CARS HOMES JOBS

Editorial: Get officer off Schenectady payroll

Wednesday, June 4, 2014
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Just like in the bad old days of the Schenectady Police Department, it’s taking altogether too long — 14 months and counting — to determine whether an off-duty cop suspended for possibly criminal behavior can be fired. And he’s essentially been on paid vacation for all but the first month.

The officer, John Hotaling, stands accused of a repugnant act of road rage — tailgating, then speeding past a young driver who wasn’t going fast enough for him in a no-passing zone in Glenville.

But what he was accused of doing next, after the teen’s grandfather apparently made an obscene gesture as he roared past, is worse: getting out of his truck at a traffic light and menacing them with a gun.

Schenectady police officials, properly outraged after Glenville police charged Hotaling, did some investigating. The fact that the complaint had been phoned in immediately, before anyone even knew Hotaling’s identity, and that there were witnesses, convinced Public Safety Commissioner Wayne Bennett (as well as Glenville police) that this was no cock-and-bull story. And even though the criminal case has languished for over a year for a variety of technical reasons, Bennett wants to fire Hotaling. Now.

He should be canned, because cops can’t go around when they’re off duty, breaking the very laws they’re charged with upholding when they’re on duty.

It would undoubtedly be easier for police to convince an independent hearing officer to uphold Hotaling’s firing after a criminal conviction. And Schenectady police have, in the past, waited under similar circumstances for criminal proceedings to be played out before seeking a rogue cop’s dismissal. It’s reassuring that in this case, they didn’t wait, but undertook their own investigation and made their own determination.

Unfortunately, it’s still taking too long to get a hearing for Hotaling. And he’s being paid all the while.

Perhaps the city should seek to amend the part of the police contract that allows cops accused of wrong-doing to collect their full salary after 30 days while awaiting disciplinary hearings.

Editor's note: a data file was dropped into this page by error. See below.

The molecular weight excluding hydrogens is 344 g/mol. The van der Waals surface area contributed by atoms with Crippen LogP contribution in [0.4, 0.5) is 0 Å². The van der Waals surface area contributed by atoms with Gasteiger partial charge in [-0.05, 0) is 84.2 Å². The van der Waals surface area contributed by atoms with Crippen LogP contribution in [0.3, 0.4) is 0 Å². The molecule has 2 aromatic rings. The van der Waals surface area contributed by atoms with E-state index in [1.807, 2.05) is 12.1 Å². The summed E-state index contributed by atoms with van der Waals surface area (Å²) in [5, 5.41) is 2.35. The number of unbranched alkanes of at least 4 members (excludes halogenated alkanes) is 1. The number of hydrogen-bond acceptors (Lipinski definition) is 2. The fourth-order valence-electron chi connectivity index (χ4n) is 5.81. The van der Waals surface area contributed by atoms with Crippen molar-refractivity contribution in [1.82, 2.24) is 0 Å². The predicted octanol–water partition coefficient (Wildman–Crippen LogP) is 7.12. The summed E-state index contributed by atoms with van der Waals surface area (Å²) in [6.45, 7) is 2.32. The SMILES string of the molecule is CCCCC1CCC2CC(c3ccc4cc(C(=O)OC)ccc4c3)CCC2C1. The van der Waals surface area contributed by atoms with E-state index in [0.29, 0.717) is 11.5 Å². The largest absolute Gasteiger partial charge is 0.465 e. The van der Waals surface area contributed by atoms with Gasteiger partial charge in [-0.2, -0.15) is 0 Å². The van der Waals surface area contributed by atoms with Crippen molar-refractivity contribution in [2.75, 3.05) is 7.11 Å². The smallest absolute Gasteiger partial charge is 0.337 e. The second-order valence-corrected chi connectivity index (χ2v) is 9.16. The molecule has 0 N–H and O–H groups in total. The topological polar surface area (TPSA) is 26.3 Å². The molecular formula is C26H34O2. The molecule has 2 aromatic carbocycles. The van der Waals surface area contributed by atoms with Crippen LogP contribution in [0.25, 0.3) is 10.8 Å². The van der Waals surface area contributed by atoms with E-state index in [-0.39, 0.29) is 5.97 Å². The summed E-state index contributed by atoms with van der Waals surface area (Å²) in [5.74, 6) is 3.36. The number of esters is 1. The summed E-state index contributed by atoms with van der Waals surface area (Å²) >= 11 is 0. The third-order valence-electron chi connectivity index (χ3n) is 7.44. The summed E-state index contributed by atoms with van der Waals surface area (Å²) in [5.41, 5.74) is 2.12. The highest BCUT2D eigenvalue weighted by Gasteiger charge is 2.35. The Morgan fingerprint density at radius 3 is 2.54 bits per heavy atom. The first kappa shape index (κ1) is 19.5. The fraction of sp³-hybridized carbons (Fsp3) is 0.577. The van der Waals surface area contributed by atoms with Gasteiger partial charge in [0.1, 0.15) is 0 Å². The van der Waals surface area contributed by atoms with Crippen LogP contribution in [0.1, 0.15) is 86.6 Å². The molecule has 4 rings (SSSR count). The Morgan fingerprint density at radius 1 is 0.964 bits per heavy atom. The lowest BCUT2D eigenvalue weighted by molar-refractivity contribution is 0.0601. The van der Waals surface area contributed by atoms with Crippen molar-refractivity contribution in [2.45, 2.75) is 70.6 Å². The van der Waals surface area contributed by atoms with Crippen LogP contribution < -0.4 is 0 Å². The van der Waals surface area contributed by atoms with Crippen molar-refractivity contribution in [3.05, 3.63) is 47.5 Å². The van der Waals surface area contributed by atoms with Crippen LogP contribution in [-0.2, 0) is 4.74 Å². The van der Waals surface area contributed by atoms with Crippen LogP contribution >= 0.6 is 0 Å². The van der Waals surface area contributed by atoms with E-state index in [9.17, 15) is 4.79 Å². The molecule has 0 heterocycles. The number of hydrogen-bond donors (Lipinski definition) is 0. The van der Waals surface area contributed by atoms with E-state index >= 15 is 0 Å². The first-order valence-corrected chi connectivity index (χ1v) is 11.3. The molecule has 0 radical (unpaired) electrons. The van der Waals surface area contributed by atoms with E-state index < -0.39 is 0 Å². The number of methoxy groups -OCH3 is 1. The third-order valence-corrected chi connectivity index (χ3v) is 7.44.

It’s one thing if they’re exonerated. They can be paid retroactively.

But if not, there’s no way they should be entitled to an extended free vacation.

 

comments

June 4, 2014
9:59 a.m.
-2 votes
reader1 says...

Editorial missing some information: In the past internal investigations were done as soon as the allegations became known. The hearings were not scheduled because of concern it might negatively impact the criminal proceeding. These decisions are generally made based on discussions with District Attorney's Office. Additionally, many of the cases were held up due to the legal battles over the new disciplinary procedure.

June 4, 2014
2:28 p.m.
+0 votes
kmiac says...

Also, who is to say that the individuals making the accusations didn't do so base on possibly being arrested prior to said encounter? Have you looked I to the criminal past of those doing the accusing?? Were they arrested by this officer prior to this, and if so does it really make since to say "it was called in immediately, so no one knew his identy"? By your account any Joe schmoe should be able to make any accusations they please and lose their pay and lively hood, regardless of the outcome? Retro pay if found innocect does not really save a person from losing their house, car, having no food.....do you often think prior to writing and printing these rediculious articles? I say all members of the gazette should have their pay held until they are able to write and print a clearly thought out, educated, factual story.

June 4, 2014
3:47 p.m.
+0 votes
mezz3131 says...

ANYONE that knows Hotaling knows this is TOTALLY out of his character however, a lot of people that know the person making the complaint say the person probably more than had it coming if it even happened at all. How about looking into both side's background before you rush to judgement. Then again, all you need to hear is Schenectady cop and you have already passed judgement.

June 5, 2014
9:09 a.m.
-1 votes
wmarincic says...

Again the Gazette forgets that he is innocent until proven guilty. Because Bennett said something it does not make it true, believe me he has been wrong before. As Mezz said, anyone that knows Hotaling knows that this is out of character, John is a pretty level headed laid back guy.. The Gazette might want to investigate for once before passing judgement.

June 5, 2014
12:53 p.m.
+0 votes
memny says...

I take no sides, I don't even live in Sch'dy County so I'm not tainted in my thought process. It seems the people sticking up for Officer Hotaling know him and therefore have a biased opinion. No matter how "out of character" it may seem, everybody has bad days and there is no telling what they may do on any given day (meaning he should have stayed IN his car). There are idiotic drivers everywhere and they all deserve a swift kick but there are many details in this story and they can't all be made up.
This guy crossed the line and if he's found guilty, who's to say how this event may have traumatized the student driver. Sounds like it was all ignorant adults that put this in motion and they should suffer the consequences for their lack of self control.

 

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